“That’s an email you can’t send to a cold candidate.”

http://www.hrdaily.com.au/nl06_news_selected.php?act=2&nav=1&selkey=1148

The 2008 Graduate Pathways Survey
You are here: HigherEducation > Publications > The 2008 Graduate Pathways Survey
“The 2008 Graduate Pathways Survey: Graduates’ education and employment outcomes five years after completion of a bachelor degree at an Australian university“ reports the findings of the 2008 Graduate Pathways Survey. It contains information on the outcomes and pathways of bachelor graduates five years after graduation.

Abstract
The 2008 Graduate Pathways Survey was designed to gain information on employment outcomes five years after completing a bachelor degree, how these changed from graduates’ initial outcomes, the pathways taken and the factors that influence outcomes. 9,238 graduates from all Table A higher education providers (with one exception) as well as Bond University and the University of Notre Dame participated in the survey. The 2008 Graduate Pathways Survey was the first national study of its kind in Australia.

The Key findings were that:

Graduates can take a few years to establish their careers: the rate of participation in paid work among graduates rose from 84% to 91% between the first and fifth year following graduation;
At the national level, the median graduate salary rose from $38,000 to $60,000 in the first five years post-graduation – a 58% increase;
Graduate outcomes and pathways varied for different fields of education, with some graduates taking longer to settle into their careers; and
Graduates from disadvantaged backgrounds achieved outcomes on par with the general graduate population.

http://www.deewr.gov.au/HigherEducation/Publications/Pages/The2008GraduatePathwaysSurvey.aspx

6/5/2009

Three-quarters of Australian workers believe their current skills will be out of date within five years, according to a recent survey.

The survey of almost 100,000 people in 34 countries, including more than 13,000 in Australia, shows that even in an economic recession, training and skills development are still important.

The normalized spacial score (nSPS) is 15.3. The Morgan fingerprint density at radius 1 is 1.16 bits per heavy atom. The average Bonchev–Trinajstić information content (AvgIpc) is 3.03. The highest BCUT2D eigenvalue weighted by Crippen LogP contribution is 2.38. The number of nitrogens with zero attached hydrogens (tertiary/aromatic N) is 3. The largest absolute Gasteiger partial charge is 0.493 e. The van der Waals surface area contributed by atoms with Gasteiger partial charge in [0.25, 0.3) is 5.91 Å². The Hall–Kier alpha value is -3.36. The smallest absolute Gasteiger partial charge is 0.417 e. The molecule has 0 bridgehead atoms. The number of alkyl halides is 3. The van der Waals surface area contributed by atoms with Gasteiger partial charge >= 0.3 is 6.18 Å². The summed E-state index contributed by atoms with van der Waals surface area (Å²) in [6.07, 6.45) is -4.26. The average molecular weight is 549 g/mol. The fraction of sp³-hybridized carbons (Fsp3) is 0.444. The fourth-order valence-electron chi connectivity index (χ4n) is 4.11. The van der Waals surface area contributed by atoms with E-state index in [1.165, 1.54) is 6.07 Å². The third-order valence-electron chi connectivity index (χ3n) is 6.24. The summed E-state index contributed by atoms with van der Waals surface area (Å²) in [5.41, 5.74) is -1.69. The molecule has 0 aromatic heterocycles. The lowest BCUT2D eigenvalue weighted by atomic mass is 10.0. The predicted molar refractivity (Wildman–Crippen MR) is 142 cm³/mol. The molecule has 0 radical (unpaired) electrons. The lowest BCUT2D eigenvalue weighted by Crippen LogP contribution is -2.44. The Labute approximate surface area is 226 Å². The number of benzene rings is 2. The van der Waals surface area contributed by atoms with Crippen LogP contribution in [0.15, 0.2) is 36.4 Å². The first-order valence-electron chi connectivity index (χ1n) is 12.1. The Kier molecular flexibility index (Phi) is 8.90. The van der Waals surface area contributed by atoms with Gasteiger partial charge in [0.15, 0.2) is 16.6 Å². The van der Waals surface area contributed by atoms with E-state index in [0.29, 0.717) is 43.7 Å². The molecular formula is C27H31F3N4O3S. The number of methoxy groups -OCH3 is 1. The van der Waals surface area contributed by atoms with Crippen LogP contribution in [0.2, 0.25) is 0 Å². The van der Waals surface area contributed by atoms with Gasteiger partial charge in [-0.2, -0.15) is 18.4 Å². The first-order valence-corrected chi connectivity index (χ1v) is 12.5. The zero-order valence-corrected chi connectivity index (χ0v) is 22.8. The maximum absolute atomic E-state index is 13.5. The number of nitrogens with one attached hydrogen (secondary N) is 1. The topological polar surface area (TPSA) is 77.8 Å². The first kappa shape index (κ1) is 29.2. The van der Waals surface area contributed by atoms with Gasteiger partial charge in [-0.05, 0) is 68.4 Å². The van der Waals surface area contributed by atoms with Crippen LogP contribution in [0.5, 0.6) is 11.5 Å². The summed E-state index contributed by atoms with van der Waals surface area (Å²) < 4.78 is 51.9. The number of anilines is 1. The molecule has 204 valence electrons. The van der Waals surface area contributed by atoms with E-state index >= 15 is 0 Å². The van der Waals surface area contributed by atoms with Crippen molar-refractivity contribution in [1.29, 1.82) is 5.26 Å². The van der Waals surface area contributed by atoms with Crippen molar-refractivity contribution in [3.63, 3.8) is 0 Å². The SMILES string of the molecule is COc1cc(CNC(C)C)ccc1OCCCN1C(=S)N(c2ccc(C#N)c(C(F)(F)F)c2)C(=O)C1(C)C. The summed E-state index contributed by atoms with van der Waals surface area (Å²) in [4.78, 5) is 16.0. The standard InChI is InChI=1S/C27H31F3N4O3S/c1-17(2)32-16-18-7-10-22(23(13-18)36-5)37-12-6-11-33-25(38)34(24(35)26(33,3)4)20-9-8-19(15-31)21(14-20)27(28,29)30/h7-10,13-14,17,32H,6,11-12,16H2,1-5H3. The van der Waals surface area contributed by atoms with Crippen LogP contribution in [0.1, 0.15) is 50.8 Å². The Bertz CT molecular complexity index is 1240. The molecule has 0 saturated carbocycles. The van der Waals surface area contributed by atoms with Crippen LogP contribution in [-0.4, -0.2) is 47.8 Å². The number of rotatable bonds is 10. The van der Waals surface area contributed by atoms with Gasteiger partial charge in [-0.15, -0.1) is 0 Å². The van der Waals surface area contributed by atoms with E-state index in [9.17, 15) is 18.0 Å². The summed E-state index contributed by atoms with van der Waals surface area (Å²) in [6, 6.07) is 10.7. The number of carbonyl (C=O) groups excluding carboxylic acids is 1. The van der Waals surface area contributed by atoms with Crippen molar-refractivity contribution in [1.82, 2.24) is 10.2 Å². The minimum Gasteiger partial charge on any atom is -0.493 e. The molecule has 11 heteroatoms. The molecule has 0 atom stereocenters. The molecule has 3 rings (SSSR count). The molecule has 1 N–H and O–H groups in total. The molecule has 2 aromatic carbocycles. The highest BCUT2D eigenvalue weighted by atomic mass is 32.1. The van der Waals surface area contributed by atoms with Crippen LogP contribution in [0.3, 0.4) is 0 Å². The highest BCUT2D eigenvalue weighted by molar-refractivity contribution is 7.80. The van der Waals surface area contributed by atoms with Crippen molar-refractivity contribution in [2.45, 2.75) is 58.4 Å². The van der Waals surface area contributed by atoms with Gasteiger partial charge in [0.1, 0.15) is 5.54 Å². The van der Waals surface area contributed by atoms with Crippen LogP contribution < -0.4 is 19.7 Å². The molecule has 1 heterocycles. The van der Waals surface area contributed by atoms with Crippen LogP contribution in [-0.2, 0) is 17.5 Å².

The Kelly Global Workforce Index finds that almost one-half of the respondents believe the training currently provided by their employers will not meet their future career needs.

Competitive advantage

Kelly Services managing director James Bowmer said that in an increasingly competitive global economy, investing in training for vital employees can become a key competitive advantage for firms.

‘Training may not seem a priority in the present economic climate, but organisations which devote the resources will be more likely to see higher productivity and profitability in the future,’ Bowmer said.

Changing labour market

The survey highlights the significance that employees across the generational age groups place on training and skills development to sustain them in a rapidly changing labour market.

Among the key findings of the survey:
Baby boomers (aged 48–65) are most worried about the level of training, with 59% saying it is not sufficient to upgrade skills and advance their career.
83% of Gen X (aged 30–47) say that within the next five years, their skills will need to be upgraded to keep pace with changes in the workplace.
73% of Gen Y (aged 18–29) see the provision of training as a joint responsibility between the employer and employee.

On-the-job training is the preferred form of training nominated by employees.

Human resource professionals come under scrutiny, with almost one-half of all respondents saying their HR department has not helped them to achieve their employment goals.

Across generations, women generally are more concerned than men about their skill set and have a higher expectation of their employers’ HR departments in managing their careers.

Among respondents, almost three-quarters (74%) say that training should be a joint responsibility between an employer and employee.

On-the-job training preferred

The preference among those surveyed is for on-the-job training (48%), followed by professional development courses (31%), self-initiated learning (11%) and formal university or college qualifications (10%).

Bowmer said the findings reveal the depth of concern across the population at the capacity of the current skills base to meet new workforce challenges.

‘The current economic environment has made people very aware of their skills and whether they will be sufficient to survive the recession and beyond, into a period of economic recovery,’ Bowmer said.

‘It is only very recently that we faced skills shortages across many industries, and unless skills and training are enhanced, that situation may occur in the future.’

‘Increased competition for jobs combined with technological change makes it vital that employees are assisted to become even more productive, through the best training possible.’